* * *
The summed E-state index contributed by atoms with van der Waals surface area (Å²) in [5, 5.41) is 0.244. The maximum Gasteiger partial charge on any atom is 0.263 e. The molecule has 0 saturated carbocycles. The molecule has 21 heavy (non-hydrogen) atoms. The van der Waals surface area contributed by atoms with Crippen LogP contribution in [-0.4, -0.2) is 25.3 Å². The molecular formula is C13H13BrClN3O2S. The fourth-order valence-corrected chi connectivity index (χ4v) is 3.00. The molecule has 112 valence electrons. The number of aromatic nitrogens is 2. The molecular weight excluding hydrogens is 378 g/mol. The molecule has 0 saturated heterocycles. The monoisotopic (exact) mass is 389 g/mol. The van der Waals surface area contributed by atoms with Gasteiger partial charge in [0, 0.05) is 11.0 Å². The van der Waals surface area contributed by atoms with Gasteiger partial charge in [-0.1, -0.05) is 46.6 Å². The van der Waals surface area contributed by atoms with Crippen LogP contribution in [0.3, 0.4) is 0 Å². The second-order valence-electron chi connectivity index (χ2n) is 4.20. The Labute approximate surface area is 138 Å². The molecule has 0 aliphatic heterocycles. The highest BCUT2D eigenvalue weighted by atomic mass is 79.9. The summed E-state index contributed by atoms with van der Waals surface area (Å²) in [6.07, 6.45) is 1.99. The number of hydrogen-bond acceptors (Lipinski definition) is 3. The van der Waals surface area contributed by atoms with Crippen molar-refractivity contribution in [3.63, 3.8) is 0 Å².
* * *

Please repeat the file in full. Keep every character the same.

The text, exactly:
The summed E-state index contributed by atoms with van der Waals surface area (Å²) in [5, 5.41) is 0.244. The maximum Gasteiger partial charge on any atom is 0.263 e. The molecule has 0 saturated carbocycles. The molecule has 21 heavy (non-hydrogen) atoms. The van der Waals surface area contributed by atoms with Crippen LogP contribution in [-0.4, -0.2) is 25.3 Å². The molecular formula is C13H13BrClN3O2S. The fourth-order valence-corrected chi connectivity index (χ4v) is 3.00. The molecule has 112 valence electrons. The number of aromatic nitrogens is 2. The molecular weight excluding hydrogens is 378 g/mol. The molecule has 0 saturated heterocycles. The monoisotopic (exact) mass is 389 g/mol. The van der Waals surface area contributed by atoms with Gasteiger partial charge in [0, 0.05) is 11.0 Å². The van der Waals surface area contributed by atoms with Gasteiger partial charge in [-0.1, -0.05) is 46.6 Å². The van der Waals surface area contributed by atoms with Crippen LogP contribution in [0.3, 0.4) is 0 Å². The second-order valence-electron chi connectivity index (χ2n) is 4.20. The Labute approximate surface area is 138 Å². The molecule has 0 aliphatic heterocycles. The highest BCUT2D eigenvalue weighted by atomic mass is 79.9. The summed E-state index contributed by atoms with van der Waals surface area (Å²) in [6.07, 6.45) is 1.99. The number of hydrogen-bond acceptors (Lipinski definition) is 3. The van der Waals surface area contributed by atoms with Crippen molar-refractivity contribution in [3.63, 3.8) is 0 Å².